A new bi-partisan bill which would see cannabis removed from the Controlled Substances Act (CSA) federally, and enshrine each US state with the ability to determine the best approach for legalisation has been put forward by Rep. Dave Joyce.
The Ohio Congressman, who is also Co-Chair of the Congressional Cannabis Caucus, has reintroduced a new version of the Strengthening the Tenth Amendment Through Entrusting States (STATES) Act, now referred to as ‘STATES 2.0’.
When the original bill was introduced in 2018, it sought to remove cannabis from the federal CSA, however this bill goes much further.
While removal from the CSA would not technically make cannabis federally legal, it would enable states who have chosen to legalise cannabis in some form to trade on an interstate level without incurring federal penalties.
“The STATES Act does what every federal bill should do—help all 50 states succeed. This bill respects the will of the states that have legalized cannabis in some form and allows them to implement their own policies without fear of repercussion from the federal government,” Mr Joyce said in a press release.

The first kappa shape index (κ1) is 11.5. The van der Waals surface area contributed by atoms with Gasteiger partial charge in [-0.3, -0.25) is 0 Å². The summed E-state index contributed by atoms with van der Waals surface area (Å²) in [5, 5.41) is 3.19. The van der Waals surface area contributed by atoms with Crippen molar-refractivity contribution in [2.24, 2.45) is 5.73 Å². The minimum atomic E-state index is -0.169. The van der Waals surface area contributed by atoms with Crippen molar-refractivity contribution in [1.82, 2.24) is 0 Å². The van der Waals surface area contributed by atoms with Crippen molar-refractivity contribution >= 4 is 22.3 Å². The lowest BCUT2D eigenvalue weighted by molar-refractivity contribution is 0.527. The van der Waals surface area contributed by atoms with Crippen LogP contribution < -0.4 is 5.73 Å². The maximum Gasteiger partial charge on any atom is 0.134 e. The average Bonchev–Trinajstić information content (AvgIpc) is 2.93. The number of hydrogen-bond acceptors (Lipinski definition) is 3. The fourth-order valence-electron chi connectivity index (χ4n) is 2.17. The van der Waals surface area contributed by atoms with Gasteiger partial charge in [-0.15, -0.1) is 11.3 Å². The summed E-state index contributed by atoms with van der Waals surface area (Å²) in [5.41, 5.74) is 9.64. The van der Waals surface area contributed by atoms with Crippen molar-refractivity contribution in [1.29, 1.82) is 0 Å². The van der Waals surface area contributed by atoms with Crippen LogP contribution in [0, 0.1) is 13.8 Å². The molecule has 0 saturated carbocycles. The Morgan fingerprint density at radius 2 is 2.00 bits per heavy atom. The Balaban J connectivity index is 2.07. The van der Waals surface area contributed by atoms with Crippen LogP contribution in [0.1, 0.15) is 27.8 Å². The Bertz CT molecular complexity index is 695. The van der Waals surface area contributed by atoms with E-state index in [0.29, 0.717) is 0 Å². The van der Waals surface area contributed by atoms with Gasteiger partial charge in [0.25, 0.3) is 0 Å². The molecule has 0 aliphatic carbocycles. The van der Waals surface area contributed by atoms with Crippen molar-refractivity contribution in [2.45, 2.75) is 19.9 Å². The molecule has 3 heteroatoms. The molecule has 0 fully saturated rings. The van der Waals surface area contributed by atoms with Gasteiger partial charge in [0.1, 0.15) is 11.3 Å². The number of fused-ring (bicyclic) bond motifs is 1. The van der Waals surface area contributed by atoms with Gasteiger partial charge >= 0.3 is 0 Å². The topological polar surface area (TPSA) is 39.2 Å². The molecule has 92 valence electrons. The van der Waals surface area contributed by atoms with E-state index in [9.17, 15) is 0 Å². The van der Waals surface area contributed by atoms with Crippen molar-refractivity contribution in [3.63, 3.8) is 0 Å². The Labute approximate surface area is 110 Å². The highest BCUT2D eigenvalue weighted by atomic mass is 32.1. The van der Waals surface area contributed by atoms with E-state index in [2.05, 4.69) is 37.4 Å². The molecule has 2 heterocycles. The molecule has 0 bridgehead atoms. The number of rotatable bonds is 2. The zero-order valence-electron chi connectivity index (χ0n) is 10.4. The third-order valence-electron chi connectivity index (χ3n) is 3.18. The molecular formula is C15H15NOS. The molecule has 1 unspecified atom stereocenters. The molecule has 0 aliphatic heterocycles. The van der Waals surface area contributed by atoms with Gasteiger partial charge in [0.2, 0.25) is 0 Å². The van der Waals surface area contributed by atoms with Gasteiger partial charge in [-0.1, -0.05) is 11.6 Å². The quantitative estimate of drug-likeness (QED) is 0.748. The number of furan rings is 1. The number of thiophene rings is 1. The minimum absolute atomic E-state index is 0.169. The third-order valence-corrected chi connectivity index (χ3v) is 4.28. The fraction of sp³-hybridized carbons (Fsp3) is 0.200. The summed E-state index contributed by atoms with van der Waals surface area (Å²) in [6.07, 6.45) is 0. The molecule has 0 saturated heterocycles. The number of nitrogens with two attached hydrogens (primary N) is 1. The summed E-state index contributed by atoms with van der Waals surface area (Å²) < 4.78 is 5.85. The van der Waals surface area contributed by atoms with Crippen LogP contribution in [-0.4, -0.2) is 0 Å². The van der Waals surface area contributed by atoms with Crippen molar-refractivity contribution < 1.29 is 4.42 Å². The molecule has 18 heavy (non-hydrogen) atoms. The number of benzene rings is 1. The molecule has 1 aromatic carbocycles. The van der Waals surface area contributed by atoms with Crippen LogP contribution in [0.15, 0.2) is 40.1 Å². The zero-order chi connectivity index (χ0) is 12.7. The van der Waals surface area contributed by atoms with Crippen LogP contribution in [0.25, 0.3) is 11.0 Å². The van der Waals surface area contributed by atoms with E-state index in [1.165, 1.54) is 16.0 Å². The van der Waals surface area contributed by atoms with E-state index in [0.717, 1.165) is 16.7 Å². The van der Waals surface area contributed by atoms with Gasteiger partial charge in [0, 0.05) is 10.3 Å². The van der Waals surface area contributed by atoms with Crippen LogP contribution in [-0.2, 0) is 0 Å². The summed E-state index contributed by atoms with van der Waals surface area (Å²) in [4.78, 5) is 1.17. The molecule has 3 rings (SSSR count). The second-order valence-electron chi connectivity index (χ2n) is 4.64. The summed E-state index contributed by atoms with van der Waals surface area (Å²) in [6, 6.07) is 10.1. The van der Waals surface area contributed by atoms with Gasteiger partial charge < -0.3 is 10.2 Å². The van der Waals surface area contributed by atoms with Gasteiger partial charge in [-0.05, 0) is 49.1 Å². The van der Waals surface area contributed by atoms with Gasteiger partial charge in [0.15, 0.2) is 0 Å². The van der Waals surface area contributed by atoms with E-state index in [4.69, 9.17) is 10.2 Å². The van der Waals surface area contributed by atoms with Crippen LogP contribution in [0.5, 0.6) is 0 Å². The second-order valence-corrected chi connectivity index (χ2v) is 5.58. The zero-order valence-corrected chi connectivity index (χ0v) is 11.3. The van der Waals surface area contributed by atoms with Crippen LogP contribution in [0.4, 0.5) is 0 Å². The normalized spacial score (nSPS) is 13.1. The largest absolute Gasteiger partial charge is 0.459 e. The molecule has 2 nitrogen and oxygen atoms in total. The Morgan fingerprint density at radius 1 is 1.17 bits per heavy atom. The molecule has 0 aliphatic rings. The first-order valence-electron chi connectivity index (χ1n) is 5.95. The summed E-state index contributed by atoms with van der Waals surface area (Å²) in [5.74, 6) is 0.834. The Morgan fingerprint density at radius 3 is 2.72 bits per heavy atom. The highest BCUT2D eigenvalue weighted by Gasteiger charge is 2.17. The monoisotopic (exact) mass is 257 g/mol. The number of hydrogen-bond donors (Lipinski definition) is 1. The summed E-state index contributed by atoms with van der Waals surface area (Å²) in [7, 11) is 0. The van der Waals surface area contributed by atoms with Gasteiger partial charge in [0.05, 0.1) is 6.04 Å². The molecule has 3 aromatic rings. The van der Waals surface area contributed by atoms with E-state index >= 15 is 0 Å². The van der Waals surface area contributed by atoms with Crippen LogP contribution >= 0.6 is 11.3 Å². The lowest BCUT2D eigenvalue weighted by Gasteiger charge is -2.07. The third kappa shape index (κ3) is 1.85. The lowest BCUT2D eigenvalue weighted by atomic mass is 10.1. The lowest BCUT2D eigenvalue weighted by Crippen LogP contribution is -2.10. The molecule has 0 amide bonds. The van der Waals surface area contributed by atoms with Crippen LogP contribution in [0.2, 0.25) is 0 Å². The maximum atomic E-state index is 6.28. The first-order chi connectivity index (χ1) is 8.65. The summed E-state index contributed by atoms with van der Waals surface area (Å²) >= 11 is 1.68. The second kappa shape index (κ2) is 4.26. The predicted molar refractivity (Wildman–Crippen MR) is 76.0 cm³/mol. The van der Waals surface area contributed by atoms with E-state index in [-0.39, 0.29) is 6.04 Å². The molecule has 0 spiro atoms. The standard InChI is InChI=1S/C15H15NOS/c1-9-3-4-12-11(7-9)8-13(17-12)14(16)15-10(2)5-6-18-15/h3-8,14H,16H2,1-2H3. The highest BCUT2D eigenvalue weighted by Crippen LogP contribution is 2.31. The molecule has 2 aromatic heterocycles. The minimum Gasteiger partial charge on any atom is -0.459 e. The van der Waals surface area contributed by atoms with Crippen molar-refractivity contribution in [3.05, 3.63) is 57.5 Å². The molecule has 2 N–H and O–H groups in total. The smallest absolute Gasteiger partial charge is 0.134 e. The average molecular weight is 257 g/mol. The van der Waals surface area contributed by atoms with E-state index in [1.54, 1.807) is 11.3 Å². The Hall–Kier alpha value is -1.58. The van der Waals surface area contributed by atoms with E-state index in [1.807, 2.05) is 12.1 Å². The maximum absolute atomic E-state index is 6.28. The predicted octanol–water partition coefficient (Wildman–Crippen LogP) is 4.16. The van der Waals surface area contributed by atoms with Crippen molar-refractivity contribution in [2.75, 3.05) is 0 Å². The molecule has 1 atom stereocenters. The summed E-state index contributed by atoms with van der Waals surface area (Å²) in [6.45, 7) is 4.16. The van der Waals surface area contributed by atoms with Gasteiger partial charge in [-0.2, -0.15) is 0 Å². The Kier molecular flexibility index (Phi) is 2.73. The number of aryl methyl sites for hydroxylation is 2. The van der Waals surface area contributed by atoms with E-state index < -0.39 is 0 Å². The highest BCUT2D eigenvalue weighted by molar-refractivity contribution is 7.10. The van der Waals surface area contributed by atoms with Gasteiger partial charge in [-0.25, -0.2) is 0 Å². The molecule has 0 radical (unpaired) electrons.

Despite giving individual states increased autonomy in determining their own laws, the bill also proposes a federal regulatory scheme.
If passed, the bill would give responsibility to the federal government to regulate cannabis through the Food & Drug Administration, and determine federal tax levels through the Alocohol and Tobacco Tax and Trade Bureau.
The bill has four other sponsors from across party lines, including Reps. Lori Chavez-DeRemer, Troy Carter, Earl Blumenauer, Brian Mast, and marks the third federal cannabis reform bill introduced in recent months.